Regulated tenant, business tenant or leaseholder grants a subtenancy
Subtenancies granted by regulated tenants, business tenants and long leaseholders may be allowed with landlord’s consent or prohibited.
Subtenancies for regulated tenants
A contractual tenant who sublets the whole of the premises without the landlord's consent may face possession proceedings at the end of the contractual term when the fixed term ends or notice to quit ends the contractual periodic tenancy. In addition, a statutory tenancy is likely to be lost if the whole of the property is sublet, because a statutory tenant must occupy the dwelling-house as their residence.
Subletting is unlawful if the tenancy agreement absolutely prohibits it. Many tenancies contain a qualified prohibition whereby subletting is not permitted unless the landlord consents; in these cases the landlord can not unreasonably withhold their permission.
Where there is a qualified prohibition against subletting and the tenant makes a written request for permission, the landlord must reply within a reasonable time and give written reasons for any refusal or any conditions attached to the consent. If the landlord refuses to comply, the tenant would have to apply to the court for a declaration (which is an order that declares that the refusal of consent is unreasonable). Without a declaration it would be unlawful to sublet without permission.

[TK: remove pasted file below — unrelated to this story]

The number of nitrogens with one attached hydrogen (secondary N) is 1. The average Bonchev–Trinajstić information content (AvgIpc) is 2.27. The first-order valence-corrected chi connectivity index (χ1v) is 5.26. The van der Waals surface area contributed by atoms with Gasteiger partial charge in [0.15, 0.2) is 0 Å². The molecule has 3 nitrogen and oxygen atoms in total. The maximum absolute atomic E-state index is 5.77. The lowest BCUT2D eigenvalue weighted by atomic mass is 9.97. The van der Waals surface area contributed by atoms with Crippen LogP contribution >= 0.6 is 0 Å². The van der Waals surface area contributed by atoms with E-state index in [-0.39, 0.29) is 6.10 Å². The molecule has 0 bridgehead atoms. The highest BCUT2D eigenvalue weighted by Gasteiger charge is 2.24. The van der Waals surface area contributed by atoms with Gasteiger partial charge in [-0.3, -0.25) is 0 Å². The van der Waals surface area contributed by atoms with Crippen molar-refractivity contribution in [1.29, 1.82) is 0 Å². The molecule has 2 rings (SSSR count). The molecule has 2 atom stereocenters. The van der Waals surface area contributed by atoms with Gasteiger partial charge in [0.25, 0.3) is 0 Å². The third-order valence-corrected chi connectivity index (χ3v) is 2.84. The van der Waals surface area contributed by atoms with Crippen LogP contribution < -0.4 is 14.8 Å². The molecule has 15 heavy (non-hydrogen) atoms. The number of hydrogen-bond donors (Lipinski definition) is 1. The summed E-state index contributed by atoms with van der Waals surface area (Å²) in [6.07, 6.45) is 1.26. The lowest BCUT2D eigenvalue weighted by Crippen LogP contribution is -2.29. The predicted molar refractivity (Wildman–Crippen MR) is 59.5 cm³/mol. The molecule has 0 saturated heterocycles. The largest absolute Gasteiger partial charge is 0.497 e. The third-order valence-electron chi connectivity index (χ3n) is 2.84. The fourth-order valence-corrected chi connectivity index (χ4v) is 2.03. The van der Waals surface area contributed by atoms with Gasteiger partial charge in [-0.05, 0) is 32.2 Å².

A mesne tenant must notify the head landlord of any subletting within 14 days, including details of the occupancy and the rent charged.
Business tenants and leaseholders
Where a business tenant lets a residential part of the property, such as a flat over a shop, the subtenant can still be an assured or regulated tenant if all the other criteria for those tenancies are met. Whether a business tenant has the right to sublet will depend upon what is said in the lease. The basic presumption is that subletting is allowed unless the agreement says otherwise. If the agreement prohibits subletting absolutely, then subletting is not allowed. If the agreement only allows subletting with the landlord's consent, then consent must not be unreasonably withheld.
The position regarding consent is therefore the same as that for a regulated tenant.
The position is the same for long leaseholders.
Last updated: 17 March 2021
Sch.15, Part 1, Case 6, Rent Act 1977.
s.1 Rent Act 1977.
Oak Property Co. Ltd. v Chapman  KB 886 CA.
s.19(1) Landlord and Tenant Act 1927.
s.1 Landlord and Tenant Act 1988.
s.139 Rent Act 1977.
s.19 Landlord and Tenant Act 1927.
for example, see (1) Jones (2) Seymour v Roundlistic Ltd  EWCA Civ 2284.